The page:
An 85-year-old man presented with complete loss of vision. During the week prior to presentation, he reported gradually progressive blurred and dark vision in both eyes with dramatic worsening on the day of presentation. He had no other symptoms, including headache. His medical history was significant for hypertension and peripheral vascular disease.
On examination, his blood pressure was elevated. There was no cranial artery tenderness. He was alert with intact language and memory. Visual acuity was light perception OU. Both pupils were 4 mm and nonreactive to light. Eye movements were normal, and corneal reflexes were intact and symmetric. Funduscopic examination showed bilateral optic nerve head edema with right optic nerve sectoral pallor and a left macular infarction (Figure, A and B). The remainder of the neurological examination was normal. Magnetic resonance imaging showed restricted diffusion (Figure, C and D) with a reduced apparent diffusion coefficient signal (not shown) within the left intraorbital optic nerve and at the right anterior optic nerve. The platelet count was 1134/μL, the erythrocyte sedimentation rate was 40 mm/h, and the C-reactive protein level was 17.7 mg/L (to convert to nanomoles per liter, multiply by 9.524).
Funduscopic and magnetic resonance images. A, Right eye funduscopy showing a hyperemic optic nerve head with sectoral temporal pallor and an adjacent cotton-wool spot (white arrow) and a small focus of macular hypopigmentation (black arrow). B, Left eye funduscopy showing diffuse edema of the optic nerve head with blurred disc margins and a cherry-red spot (white arrow) surrounded by a macular infarct (arrowheads), as well as narrowing of the retinal arteries (black arrow). C, Axial diffusion-weighted magnetic resonance image showing restricted diffusion in the right anterior optic nerve adjacent to the junction with the globe (arrow). D, Axial diffusion-weighted magnetic resonance image showing restricted diffusion in the left optic nerve (arrow).
Thank you for submitting a comment on this article. It will be reviewed by JAMA Neurology editors. You will be notified when your comment has been published. Comments should not exceed 500 words of text and 10 references.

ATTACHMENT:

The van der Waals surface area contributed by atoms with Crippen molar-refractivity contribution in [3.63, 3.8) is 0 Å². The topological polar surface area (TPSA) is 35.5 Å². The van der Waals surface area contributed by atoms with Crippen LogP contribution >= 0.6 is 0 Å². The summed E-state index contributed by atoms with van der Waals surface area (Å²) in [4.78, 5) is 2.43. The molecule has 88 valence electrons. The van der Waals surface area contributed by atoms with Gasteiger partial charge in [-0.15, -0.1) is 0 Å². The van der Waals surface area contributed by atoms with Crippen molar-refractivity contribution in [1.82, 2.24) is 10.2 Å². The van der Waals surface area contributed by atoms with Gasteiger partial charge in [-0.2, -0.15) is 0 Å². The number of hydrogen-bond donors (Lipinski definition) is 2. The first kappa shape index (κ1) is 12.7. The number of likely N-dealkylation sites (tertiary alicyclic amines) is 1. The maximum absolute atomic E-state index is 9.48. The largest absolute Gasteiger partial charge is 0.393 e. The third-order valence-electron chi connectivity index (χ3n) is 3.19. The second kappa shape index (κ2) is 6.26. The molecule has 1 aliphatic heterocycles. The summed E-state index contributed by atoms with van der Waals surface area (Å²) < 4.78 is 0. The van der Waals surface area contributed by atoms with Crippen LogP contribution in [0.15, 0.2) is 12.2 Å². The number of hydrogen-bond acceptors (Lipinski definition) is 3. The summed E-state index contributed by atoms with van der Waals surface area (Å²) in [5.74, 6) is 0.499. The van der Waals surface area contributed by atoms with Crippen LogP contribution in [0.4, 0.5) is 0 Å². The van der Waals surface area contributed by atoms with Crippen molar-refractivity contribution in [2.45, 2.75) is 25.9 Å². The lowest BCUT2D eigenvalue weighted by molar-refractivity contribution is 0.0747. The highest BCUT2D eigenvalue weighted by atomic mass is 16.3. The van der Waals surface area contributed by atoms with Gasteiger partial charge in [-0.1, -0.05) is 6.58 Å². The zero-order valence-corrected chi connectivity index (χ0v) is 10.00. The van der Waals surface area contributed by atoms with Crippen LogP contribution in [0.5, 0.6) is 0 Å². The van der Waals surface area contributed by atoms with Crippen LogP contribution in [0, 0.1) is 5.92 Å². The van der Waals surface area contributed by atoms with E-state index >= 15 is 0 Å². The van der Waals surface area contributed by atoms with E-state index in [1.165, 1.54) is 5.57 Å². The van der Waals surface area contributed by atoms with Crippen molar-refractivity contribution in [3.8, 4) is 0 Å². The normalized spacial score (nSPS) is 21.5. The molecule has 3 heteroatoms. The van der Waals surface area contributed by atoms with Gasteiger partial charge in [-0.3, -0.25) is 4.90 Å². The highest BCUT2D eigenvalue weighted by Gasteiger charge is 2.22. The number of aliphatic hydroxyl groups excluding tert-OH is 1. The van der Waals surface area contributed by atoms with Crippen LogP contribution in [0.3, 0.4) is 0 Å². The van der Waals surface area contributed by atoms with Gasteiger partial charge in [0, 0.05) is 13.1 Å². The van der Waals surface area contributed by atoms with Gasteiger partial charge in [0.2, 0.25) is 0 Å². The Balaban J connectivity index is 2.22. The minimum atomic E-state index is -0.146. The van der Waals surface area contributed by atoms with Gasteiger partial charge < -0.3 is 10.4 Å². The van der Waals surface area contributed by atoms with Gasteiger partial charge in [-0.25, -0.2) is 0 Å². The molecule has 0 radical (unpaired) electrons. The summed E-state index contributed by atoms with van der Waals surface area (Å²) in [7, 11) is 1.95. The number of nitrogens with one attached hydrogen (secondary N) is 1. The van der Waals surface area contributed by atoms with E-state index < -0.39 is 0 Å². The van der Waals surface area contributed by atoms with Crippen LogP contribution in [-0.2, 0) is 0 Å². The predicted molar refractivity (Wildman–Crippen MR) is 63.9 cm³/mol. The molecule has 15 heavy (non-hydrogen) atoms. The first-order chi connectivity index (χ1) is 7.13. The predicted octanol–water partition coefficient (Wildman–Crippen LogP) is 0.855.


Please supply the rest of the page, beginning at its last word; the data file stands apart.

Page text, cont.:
Do not submit personal medical questions or information that could identify a specific patient, questions about a particular case, or general inquiries to an author. Only content that has not been published, posted, or submitted elsewhere should be submitted. By submitting this Comment, you and any coauthors transfer copyright to the journal if your Comment is posted.
* = Required Field
Disclosure of Any Conflicts of Interest*
Indicate all relevant conflicts of interest of each author below, including all relevant financial interests, activities, and relationships within the past 3 years including, but not limited to, employment, affiliation, grants or funding, consultancies, honoraria or payment, speakers’ bureaus, stock ownership or options, expert testimony, royalties, donation of medical equipment, or patents planned, pending, or issued. If all authors have none, check "No potential conflicts or relevant financial interests" in the box below. Please also indicate any funding received in support of this work. The information will be posted with your response.
Some tools below are only available to our subscribers or users with an online account.
Download citation file:
Web of Science® Times Cited: 13
Customize your page view by dragging & repositioning the boxes below.
More Listings atJAMACareerCenter.com >
Enter your username and email address. We'll send you a link to reset your password.
Enter your username and email address. We'll send instructions on how to reset your password to the email address we have on record.
Athens and Shibboleth are access management services that provide single sign-on to protected resources. They replace the multiple user names and passwords necessary to access subscription-based content with a single user name and password that can be entered once per session. It operates independently of a user's location or IP address. If your institution uses Athens or Shibboleth authentication, please contact your site administrator to receive your user name and password.